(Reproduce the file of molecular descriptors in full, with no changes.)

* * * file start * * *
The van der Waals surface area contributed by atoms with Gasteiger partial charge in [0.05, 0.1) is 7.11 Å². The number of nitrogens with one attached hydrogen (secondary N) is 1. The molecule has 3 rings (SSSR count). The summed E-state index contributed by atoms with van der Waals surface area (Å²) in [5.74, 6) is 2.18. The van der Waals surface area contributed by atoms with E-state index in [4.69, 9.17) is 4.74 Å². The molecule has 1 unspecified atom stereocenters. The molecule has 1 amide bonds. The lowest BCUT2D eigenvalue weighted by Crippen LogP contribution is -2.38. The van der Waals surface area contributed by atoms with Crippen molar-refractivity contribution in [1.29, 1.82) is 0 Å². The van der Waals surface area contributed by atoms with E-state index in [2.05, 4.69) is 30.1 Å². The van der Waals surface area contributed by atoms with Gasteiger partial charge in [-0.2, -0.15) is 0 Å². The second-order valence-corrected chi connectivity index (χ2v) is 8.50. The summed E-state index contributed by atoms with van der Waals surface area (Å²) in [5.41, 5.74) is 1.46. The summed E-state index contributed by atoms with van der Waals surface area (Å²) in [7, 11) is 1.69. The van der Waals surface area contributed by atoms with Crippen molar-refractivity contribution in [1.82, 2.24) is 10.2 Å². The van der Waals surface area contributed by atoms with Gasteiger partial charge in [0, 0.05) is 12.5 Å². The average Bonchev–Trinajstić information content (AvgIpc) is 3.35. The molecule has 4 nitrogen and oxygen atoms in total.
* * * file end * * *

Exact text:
The van der Waals surface area contributed by atoms with Gasteiger partial charge in [0.05, 0.1) is 7.11 Å². The number of nitrogens with one attached hydrogen (secondary N) is 1. The molecule has 3 rings (SSSR count). The summed E-state index contributed by atoms with van der Waals surface area (Å²) in [5.74, 6) is 2.18. The van der Waals surface area contributed by atoms with E-state index in [4.69, 9.17) is 4.74 Å². The molecule has 1 unspecified atom stereocenters. The molecule has 1 amide bonds. The lowest BCUT2D eigenvalue weighted by Crippen LogP contribution is -2.38. The van der Waals surface area contributed by atoms with Crippen molar-refractivity contribution in [1.29, 1.82) is 0 Å². The van der Waals surface area contributed by atoms with E-state index in [2.05, 4.69) is 30.1 Å². The van der Waals surface area contributed by atoms with Gasteiger partial charge in [-0.2, -0.15) is 0 Å². The second-order valence-corrected chi connectivity index (χ2v) is 8.50. The summed E-state index contributed by atoms with van der Waals surface area (Å²) in [5.41, 5.74) is 1.46. The summed E-state index contributed by atoms with van der Waals surface area (Å²) in [7, 11) is 1.69. The van der Waals surface area contributed by atoms with Crippen molar-refractivity contribution in [1.82, 2.24) is 10.2 Å². The van der Waals surface area contributed by atoms with Gasteiger partial charge in [0, 0.05) is 12.5 Å². The average Bonchev–Trinajstić information content (AvgIpc) is 3.35. The molecule has 4 nitrogen and oxygen atoms in total.